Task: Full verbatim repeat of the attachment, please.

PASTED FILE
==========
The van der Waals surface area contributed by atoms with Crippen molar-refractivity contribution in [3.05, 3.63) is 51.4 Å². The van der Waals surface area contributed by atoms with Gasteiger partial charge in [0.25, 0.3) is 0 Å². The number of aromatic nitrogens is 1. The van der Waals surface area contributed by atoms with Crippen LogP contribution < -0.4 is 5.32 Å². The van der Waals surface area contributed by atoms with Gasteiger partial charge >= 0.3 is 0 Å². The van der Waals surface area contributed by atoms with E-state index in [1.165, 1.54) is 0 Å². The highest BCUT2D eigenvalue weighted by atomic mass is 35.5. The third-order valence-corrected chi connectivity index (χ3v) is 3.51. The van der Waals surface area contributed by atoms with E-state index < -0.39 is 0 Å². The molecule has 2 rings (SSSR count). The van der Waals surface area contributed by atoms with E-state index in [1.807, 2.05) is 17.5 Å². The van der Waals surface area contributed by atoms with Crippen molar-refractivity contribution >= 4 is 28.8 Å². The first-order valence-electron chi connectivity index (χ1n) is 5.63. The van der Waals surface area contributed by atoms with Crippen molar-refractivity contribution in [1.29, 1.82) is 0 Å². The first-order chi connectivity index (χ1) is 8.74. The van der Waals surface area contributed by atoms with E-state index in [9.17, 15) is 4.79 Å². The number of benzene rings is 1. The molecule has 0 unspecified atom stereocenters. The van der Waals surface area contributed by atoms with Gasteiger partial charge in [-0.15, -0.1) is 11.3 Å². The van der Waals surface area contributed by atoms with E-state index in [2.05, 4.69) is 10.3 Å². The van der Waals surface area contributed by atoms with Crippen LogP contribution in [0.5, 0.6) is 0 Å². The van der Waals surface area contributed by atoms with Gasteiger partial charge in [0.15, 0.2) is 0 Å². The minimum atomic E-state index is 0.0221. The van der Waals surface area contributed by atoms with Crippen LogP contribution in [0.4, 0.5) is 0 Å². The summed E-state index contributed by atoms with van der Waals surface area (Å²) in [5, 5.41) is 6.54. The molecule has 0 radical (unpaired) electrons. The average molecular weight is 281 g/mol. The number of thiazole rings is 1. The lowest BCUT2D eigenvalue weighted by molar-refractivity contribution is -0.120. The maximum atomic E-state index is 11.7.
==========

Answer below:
The van der Waals surface area contributed by atoms with Crippen molar-refractivity contribution in [3.05, 3.63) is 51.4 Å². The van der Waals surface area contributed by atoms with Gasteiger partial charge in [0.25, 0.3) is 0 Å². The number of aromatic nitrogens is 1. The van der Waals surface area contributed by atoms with Crippen LogP contribution < -0.4 is 5.32 Å². The van der Waals surface area contributed by atoms with Gasteiger partial charge >= 0.3 is 0 Å². The van der Waals surface area contributed by atoms with E-state index in [1.165, 1.54) is 0 Å². The highest BCUT2D eigenvalue weighted by atomic mass is 35.5. The third-order valence-corrected chi connectivity index (χ3v) is 3.51. The van der Waals surface area contributed by atoms with E-state index < -0.39 is 0 Å². The molecule has 2 rings (SSSR count). The van der Waals surface area contributed by atoms with E-state index in [1.807, 2.05) is 17.5 Å². The van der Waals surface area contributed by atoms with Crippen molar-refractivity contribution >= 4 is 28.8 Å². The first-order valence-electron chi connectivity index (χ1n) is 5.63. The van der Waals surface area contributed by atoms with Crippen molar-refractivity contribution in [1.29, 1.82) is 0 Å². The first-order chi connectivity index (χ1) is 8.74. The van der Waals surface area contributed by atoms with E-state index in [9.17, 15) is 4.79 Å². The number of benzene rings is 1. The molecule has 0 unspecified atom stereocenters. The van der Waals surface area contributed by atoms with Gasteiger partial charge in [-0.15, -0.1) is 11.3 Å². The van der Waals surface area contributed by atoms with E-state index in [2.05, 4.69) is 10.3 Å². The van der Waals surface area contributed by atoms with Crippen LogP contribution in [0.5, 0.6) is 0 Å². The van der Waals surface area contributed by atoms with Gasteiger partial charge in [0.15, 0.2) is 0 Å². The minimum atomic E-state index is 0.0221. The van der Waals surface area contributed by atoms with Crippen LogP contribution in [0.4, 0.5) is 0 Å². The summed E-state index contributed by atoms with van der Waals surface area (Å²) in [5, 5.41) is 6.54. The molecule has 0 radical (unpaired) electrons. The average molecular weight is 281 g/mol. The number of thiazole rings is 1. The lowest BCUT2D eigenvalue weighted by molar-refractivity contribution is -0.120. The maximum atomic E-state index is 11.7.